Monday 21 March 2016

International Poetry Day, what it means to us.

Shalom and happy international Poetry Day!
These days, it seems there is quite literally a day for everything and there really is. On our wedding anniversay last year, we also found out it was the international day to celebrate cats - boy is my furry baby happy that his day is now included in our wedding day. 

But since I am a poet, and I love poetry I enjoy celebrating these kind of days. I guess people are always looking for something to celebrate and why not. Poetry is very special to me. I started writing poetry from a young age and have enjoyed growing in what I truly believe, is a calling. I believe God - commissioned poets are born, much like God - commissioned musicians, painters, business people, it's a calling. Over the years I don't know how it happened but I nervously (and very quickly) read poetry at different events. Usually shaking and scared. But that changed as I grew in the words God gave me, and as I grew in understanding that poetry is not just a random thing, it's a Yahweh thing. It changed when I realised that, my words made a difference and my heart was transparent. It changed when people went silent and the words fell over them as the Holy Spirit moved. It changed when I saw women break open after years of abuse, by proclaiming a powerful poem over them. It changed when I realised poetry is not something I do, it's part of who Yeshua created me to be. Today, I have poems I have written hanging up in my home, these poems have been part of art exhibitions, birthday celebrations and more. I stand in awe of what God has done but I look also to the future with what more He has in store. 

Last weekend I took part in a very fun poets response poetry challenge, to write a poem about something that was in the news this previous week. Over 100 poems participated, very cool! So in honour of poetry day, I want to share mine below. It was a response to the conviction of South Africa by the International crime court, about the failure of this government to arrest Al - Bashir, the Sudanese dictator. He has killed millions of people in his country, many are children and many continue to die in this genocide. It has been a chocking portrayal of the coldness of society. Here it is, copyrighted (as all my poems are) may it touch you and feel free to share your poems too!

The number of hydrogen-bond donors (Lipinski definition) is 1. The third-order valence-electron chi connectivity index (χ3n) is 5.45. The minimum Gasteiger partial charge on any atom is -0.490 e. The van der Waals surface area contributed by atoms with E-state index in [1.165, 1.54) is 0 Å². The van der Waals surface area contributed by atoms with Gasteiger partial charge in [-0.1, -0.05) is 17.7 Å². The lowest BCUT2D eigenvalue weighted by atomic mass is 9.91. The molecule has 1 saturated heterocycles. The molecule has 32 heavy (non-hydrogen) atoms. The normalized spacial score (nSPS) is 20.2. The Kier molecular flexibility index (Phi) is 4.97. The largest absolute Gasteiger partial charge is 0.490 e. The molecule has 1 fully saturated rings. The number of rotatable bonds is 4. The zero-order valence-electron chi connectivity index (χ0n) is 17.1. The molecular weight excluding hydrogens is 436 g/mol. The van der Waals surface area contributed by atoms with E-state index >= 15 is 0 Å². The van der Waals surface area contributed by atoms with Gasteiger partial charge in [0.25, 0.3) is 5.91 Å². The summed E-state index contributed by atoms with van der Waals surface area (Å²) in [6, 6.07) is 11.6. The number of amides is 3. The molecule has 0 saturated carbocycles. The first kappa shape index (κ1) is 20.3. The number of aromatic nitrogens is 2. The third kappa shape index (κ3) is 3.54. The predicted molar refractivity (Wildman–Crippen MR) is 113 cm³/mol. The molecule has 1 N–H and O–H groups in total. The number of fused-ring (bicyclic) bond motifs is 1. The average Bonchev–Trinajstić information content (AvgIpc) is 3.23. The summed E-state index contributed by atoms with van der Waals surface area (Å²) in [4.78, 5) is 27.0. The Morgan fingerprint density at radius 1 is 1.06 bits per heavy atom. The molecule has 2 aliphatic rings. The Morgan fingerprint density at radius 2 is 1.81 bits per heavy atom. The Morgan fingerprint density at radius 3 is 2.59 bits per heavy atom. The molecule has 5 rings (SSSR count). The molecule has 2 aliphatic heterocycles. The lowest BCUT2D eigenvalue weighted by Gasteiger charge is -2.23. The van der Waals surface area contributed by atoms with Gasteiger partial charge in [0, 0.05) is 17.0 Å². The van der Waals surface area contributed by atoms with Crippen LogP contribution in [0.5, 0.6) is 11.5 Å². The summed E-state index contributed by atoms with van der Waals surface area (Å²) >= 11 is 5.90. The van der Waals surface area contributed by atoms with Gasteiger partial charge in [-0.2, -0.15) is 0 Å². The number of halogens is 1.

The Red Soil of Sudan, stained by South African Dust

My Darfuri brothers and sisters, we hear your cries and the loss of your thousands.
We smell the Sudanese soil sweating with blood, we feel the chill of the hopeless, displaced masses left behind. The swollen faces of the lifeless lie beneath the shadow of the sun. Somewhere a greedy president laughs as he discards the tickle of the blood of the slain.

Why me? She questions, while surrounded by the bodies of her bloodied family, "why I am alive just to die another day?" My brothers and sisters your lives are not far from our hearts, our emotions ripped open and apart, we cry for you, we weep for you, my brothers and sisters we hear you. 

My cello heart strikes at the strings of mourning, my beloved family, South Africa has failed you, but we on the streets, it is us who have not forgotten you.  The leaders that once swore to protect a nation are filled with violence and corruption but us, the men and women called South Africans, our hearts are bitter over this evil corruption, this evil disgrace. Our government has failed to do all that is right, your president flew out of here in broad daylight. They let him go, a man whose hands are filled with half a million lives, a man whose conscience never picks at his chest, never convicts him, his evil mind is always at rest. I howl at the reality you now face, sending back this man of violence only to instil more hate.

We weep for the lives of our Darfuri family whose voices went unheard and whose cries for salvation and redemption went unheeded. We swore as human beings after Hitler’s dream for the Nazi’s, that we would never allow hatred to teem or genocide to be enacted by another regime. But my words fall silent, at the failure of thousands, when will it end, our God only knows when. All I can ask in this dark night, is the forgiveness for this failure to do what is right. Collect your tears as memoirs so that we may know your stories, I send you love across the sea and hope will all my heart that soon life will come to my precious family locked in a paradise called Sudan, locked in a world enclosed in hatred and sin. Shallow graves may be your lot, but hold on please because I promise that not one of your tears will be forgot, this I promise you precious Darfuri, the treasured, forgotten Sudanese. 

Bless you family and may poetry continue to inspire you!


  1. Thank you for your moving words of poetry that reflect grief, betrayal, hope and love. Next to you at holley's this morning.

    1. Hey Sue, nice to meet you! Thanks for visiting and may you have an amazing week!